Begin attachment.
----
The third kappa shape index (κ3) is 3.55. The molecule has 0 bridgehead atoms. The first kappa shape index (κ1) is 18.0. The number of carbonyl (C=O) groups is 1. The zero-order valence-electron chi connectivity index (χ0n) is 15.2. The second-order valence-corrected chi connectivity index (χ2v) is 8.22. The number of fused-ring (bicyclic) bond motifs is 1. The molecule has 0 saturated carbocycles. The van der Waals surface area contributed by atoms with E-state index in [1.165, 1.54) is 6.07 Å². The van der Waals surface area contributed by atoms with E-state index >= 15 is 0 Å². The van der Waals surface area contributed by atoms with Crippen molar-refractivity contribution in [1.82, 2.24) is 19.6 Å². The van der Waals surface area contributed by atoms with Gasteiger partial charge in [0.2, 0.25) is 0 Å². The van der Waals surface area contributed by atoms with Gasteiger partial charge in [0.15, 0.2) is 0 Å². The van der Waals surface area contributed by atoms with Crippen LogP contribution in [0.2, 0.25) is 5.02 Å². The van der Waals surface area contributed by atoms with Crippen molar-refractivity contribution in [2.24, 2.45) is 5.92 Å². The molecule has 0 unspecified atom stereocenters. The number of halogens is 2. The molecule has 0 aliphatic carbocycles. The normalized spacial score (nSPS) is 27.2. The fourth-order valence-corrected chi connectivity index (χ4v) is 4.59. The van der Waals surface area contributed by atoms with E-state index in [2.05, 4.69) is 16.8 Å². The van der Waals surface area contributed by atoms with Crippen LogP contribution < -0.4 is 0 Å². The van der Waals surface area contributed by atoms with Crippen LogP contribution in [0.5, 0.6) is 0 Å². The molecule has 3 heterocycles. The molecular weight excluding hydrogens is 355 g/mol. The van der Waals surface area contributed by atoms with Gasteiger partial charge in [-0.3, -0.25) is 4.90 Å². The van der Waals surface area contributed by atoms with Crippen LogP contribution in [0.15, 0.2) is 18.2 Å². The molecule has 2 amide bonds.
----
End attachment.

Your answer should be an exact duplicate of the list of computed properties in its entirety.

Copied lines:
The third kappa shape index (κ3) is 3.55. The molecule has 0 bridgehead atoms. The first kappa shape index (κ1) is 18.0. The number of carbonyl (C=O) groups is 1. The zero-order valence-electron chi connectivity index (χ0n) is 15.2. The second-order valence-corrected chi connectivity index (χ2v) is 8.22. The number of fused-ring (bicyclic) bond motifs is 1. The molecule has 0 saturated carbocycles. The van der Waals surface area contributed by atoms with E-state index in [1.165, 1.54) is 6.07 Å². The van der Waals surface area contributed by atoms with E-state index >= 15 is 0 Å². The van der Waals surface area contributed by atoms with Crippen molar-refractivity contribution in [1.82, 2.24) is 19.6 Å². The van der Waals surface area contributed by atoms with Gasteiger partial charge in [0.2, 0.25) is 0 Å². The van der Waals surface area contributed by atoms with Gasteiger partial charge in [0.15, 0.2) is 0 Å². The van der Waals surface area contributed by atoms with Crippen LogP contribution in [0.2, 0.25) is 5.02 Å². The van der Waals surface area contributed by atoms with Crippen molar-refractivity contribution in [2.24, 2.45) is 5.92 Å². The molecule has 0 unspecified atom stereocenters. The number of halogens is 2. The molecule has 0 aliphatic carbocycles. The normalized spacial score (nSPS) is 27.2. The fourth-order valence-corrected chi connectivity index (χ4v) is 4.59. The van der Waals surface area contributed by atoms with E-state index in [2.05, 4.69) is 16.8 Å². The van der Waals surface area contributed by atoms with Crippen LogP contribution < -0.4 is 0 Å². The van der Waals surface area contributed by atoms with Crippen LogP contribution in [0.5, 0.6) is 0 Å². The molecule has 3 heterocycles. The molecular weight excluding hydrogens is 355 g/mol. The van der Waals surface area contributed by atoms with Gasteiger partial charge in [-0.3, -0.25) is 4.90 Å². The van der Waals surface area contributed by atoms with Crippen LogP contribution in [0.15, 0.2) is 18.2 Å². The molecule has 2 amide bonds.